The Trinidad doctor who became a local hero

John Alcindor (1873-1924)
Dedicated clinician who furthered the cause of equality throughout his career

Dr John Alcindor: Wiki Commons
Dr John Alcindor
  • Date: 21 March 2023
  • |
  • 4 minute read

A CENTURY after the onset of the First World War, John Alcindor was hailed as a “local hero”. However, in 1914, he had tried in vain to enlist so that he might use his medical expertise at the frontline. It was only the racial prejudice of the military establishment that prevented him from serving in the army. Instead, he was forced to use his skills closer to home, working with the Red Cross.

Despite his impressive qualifications and experience, his application to the Royal Army Medical Corps was turned down flat because of his “colonial origin”. Such was the bigotry experienced by one of the few Black physicians practising in London in 1914.

John Alcindor was born in Port of Spain, Trinidad. After receiving a private education, he won one of four island scholarships that allowed him to travel abroad to study. In 1899, he graduated from the University of Edinburgh Medical School with first class honours in several subjects. He decided to make his home in Britain and he moved to London to take up posts in various hospitals before putting up his plaque in Paddington. In 1907 he became one of the Borough of Paddington’s four district medical officers, and he served the population of that area until his death. During his career there he became known locally as “the black doctor of Paddington” — a title that serves to remind us how few other Black physicians were working in London at the time.

He was fondly remembered for many years after his death as a gifted, caring doctor who devoted himself to his patients irrespective of their race or origin. He was also known for regularly offering free medical treatment to those unable to pay, but his generosity often went further. His family would later recall that he would often come home for dinner, only to package it up and go out again with it, saying: “My patient needs feeding not doctoring.”

In 1911, he married a local woman, Minnie Martin and the couple had three sons. Minnie was, however, disowned by her family for marrying him, and the mixed-race couple were shunned by many.

When the war broke out, Alcindor dealt with his rejection by the RAMC as he dealt with all such racial snubs. He simply found a way to work around it so that he could achieve his goal of helping people. Along with some 90,000 others, he immediately signed up as a Red Cross volunteer and throughout the four years of the conflict he helped countless returning wounded soldiers at London’s railway stations. He was later awarded a Red Cross Medal for this often life-saving work.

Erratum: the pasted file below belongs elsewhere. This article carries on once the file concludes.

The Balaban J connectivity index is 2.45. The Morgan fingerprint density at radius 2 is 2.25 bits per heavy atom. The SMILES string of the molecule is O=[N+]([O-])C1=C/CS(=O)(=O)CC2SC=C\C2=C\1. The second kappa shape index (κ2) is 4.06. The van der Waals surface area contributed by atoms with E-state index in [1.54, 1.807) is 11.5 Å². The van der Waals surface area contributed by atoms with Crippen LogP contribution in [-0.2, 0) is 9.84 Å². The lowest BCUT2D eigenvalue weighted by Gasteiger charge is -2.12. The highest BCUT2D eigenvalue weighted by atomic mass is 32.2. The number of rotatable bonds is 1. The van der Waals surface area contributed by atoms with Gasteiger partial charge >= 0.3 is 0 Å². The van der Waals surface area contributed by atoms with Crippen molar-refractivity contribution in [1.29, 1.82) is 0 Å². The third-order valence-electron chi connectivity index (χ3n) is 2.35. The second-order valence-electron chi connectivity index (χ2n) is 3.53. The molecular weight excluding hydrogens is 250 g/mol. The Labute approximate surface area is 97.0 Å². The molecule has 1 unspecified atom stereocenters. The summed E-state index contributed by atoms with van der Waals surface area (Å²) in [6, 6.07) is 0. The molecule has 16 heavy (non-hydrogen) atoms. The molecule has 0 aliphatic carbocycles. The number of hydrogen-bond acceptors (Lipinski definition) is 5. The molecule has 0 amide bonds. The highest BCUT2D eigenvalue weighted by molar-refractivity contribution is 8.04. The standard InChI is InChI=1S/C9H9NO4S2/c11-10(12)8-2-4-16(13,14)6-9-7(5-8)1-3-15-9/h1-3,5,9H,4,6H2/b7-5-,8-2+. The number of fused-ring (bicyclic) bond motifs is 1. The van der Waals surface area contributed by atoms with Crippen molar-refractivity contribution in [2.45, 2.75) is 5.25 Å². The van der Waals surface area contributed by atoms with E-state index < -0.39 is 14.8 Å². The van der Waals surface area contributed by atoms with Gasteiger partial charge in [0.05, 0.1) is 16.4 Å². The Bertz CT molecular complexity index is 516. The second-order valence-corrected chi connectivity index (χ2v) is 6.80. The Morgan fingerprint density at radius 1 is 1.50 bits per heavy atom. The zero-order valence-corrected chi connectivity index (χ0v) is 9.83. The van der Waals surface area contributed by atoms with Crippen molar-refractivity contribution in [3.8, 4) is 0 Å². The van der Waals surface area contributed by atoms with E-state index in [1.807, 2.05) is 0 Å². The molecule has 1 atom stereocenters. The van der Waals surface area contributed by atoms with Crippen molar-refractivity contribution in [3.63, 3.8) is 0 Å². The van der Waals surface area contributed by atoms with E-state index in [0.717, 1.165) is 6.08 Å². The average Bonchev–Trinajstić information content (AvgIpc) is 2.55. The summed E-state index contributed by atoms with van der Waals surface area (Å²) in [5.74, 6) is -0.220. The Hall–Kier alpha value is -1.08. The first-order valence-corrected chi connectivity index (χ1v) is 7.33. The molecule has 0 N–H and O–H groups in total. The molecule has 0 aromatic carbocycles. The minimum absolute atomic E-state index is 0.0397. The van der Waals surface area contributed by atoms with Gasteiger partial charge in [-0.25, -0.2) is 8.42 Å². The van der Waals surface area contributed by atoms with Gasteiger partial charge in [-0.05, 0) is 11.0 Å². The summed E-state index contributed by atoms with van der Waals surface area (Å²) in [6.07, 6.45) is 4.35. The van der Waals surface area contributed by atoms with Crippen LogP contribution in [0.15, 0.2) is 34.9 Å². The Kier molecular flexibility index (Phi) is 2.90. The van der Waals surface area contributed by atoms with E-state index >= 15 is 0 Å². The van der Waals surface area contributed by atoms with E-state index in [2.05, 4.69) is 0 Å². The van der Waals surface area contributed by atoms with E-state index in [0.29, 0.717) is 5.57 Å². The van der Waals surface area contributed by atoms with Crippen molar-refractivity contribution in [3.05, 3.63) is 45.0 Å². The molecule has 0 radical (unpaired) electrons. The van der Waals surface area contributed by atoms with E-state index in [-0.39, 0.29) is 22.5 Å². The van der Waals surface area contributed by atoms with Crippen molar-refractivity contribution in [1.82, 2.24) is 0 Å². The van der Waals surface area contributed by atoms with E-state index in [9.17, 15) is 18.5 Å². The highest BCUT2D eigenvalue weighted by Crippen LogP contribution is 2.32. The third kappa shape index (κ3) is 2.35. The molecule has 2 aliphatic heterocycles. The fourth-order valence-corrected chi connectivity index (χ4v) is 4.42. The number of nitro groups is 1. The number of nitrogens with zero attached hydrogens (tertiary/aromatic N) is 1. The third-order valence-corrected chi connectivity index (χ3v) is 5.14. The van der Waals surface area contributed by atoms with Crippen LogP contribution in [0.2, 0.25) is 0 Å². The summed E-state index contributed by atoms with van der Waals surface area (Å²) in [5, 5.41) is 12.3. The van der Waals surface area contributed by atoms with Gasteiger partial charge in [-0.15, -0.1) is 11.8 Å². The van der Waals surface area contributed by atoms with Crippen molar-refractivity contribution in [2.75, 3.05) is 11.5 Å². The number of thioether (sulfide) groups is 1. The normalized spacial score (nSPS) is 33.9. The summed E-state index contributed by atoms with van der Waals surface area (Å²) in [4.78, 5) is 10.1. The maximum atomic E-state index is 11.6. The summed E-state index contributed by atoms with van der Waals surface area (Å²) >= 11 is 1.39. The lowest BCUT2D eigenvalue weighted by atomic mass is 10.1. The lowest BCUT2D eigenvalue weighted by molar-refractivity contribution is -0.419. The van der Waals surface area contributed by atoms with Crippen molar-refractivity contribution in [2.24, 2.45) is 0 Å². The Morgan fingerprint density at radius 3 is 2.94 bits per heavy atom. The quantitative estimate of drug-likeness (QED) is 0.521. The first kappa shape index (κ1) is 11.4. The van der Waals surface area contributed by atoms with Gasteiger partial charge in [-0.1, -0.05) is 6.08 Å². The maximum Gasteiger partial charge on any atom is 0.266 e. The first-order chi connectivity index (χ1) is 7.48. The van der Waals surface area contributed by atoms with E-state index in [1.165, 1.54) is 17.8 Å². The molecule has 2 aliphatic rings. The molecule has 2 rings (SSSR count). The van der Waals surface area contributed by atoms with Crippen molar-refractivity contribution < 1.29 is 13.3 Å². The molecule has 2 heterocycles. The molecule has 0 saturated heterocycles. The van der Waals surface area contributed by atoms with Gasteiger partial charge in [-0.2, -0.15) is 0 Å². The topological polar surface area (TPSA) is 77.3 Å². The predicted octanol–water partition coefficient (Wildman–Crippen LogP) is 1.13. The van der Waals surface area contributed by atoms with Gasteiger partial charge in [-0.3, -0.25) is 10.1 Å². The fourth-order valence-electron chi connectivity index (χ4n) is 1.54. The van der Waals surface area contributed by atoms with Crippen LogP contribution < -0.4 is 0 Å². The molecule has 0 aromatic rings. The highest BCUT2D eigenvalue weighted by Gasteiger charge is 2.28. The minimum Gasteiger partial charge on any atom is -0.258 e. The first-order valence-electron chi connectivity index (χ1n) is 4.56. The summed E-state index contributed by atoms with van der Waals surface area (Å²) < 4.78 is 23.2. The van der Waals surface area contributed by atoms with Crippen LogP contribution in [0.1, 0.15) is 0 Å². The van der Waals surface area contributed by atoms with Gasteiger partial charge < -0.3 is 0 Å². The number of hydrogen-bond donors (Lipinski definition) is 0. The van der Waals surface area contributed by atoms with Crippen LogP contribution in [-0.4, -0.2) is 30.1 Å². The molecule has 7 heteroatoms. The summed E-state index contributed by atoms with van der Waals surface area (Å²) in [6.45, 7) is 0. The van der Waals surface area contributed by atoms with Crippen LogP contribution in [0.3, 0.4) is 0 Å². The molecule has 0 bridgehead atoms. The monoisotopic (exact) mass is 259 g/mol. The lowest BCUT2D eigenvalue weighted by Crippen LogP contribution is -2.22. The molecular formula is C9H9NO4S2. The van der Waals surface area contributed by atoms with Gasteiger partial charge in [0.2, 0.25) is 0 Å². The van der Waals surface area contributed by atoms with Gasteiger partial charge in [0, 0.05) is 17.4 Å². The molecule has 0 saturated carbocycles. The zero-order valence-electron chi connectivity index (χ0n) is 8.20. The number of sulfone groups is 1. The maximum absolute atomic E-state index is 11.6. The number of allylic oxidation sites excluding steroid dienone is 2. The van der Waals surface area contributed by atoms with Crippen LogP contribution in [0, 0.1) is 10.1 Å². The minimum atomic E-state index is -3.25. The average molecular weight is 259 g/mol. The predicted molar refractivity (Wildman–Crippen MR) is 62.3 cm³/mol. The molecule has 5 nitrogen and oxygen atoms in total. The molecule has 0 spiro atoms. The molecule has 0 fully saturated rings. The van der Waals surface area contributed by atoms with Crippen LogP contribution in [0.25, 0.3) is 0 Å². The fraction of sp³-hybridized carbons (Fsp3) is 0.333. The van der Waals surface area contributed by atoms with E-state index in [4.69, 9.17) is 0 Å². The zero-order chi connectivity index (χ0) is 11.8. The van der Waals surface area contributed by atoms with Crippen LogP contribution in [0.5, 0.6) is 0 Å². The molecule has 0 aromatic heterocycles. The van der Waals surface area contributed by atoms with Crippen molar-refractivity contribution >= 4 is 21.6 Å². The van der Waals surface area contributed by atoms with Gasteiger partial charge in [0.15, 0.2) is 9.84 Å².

While he was personally able to overcome such bigotry, he was acutely aware of the injustices that his fellow Black men and women faced on a daily basis throughout the world. As early as 1900, he had attended the African Progress Union in London as a delegate from the Afro-West Indian Literary Society. This conference was attended by delegates from Europe, Africa and the United States. Amongst these were the noted civil rights activist W.E.B. Du Bois and the composer Samuel Coleridge-Taylor, both of whom later became Alcindor’s friends.

The conference sought legislation promoting racial equality, and as a result the Bishop of London called for the British government to confer the “benefits of self-government” on “other races as soon as possible”. But this was a call that fell on deaf ears. Alcindor continued the political fight for such equality throughout his life and in 1921 he became president of the African Progress Union, succeeding the Black British politician, John Archer.

At this stage of his medical career, he was also busier than ever having taken on new roles as a member of the Committee of the National Council for Combating Venereal Disease and honorary member of the Anti-Tuberculosis Society. Perhaps his growing workload combined with his ongoing efforts for racial equality took their toll on his health because he died in 1924 at the age of 51.

Almost 60 years later, the elderly residents of Paddington still vividly remembered him but as they dwindled so did his legacy. Only in 2014 was his story retold when a blue plaque was unveiled in Paddington where he worked. The inscription reads: “Dr John Alcindor 1873-1924. Physician, Pan-Africanist and WW1 local hero”.

The ceremony was attended by Reshma Bissoon-Deokie, acting high commissioner for Trinidad and Tobago, who summed up her fellow countryman’s contribution. She said: “Dr Alcindor’s achievements in the medical and military fields, as well as his ardour for racial equality, are a testament to the impact one can have on society regardless of origin. His story will serve to inspire future generations.”


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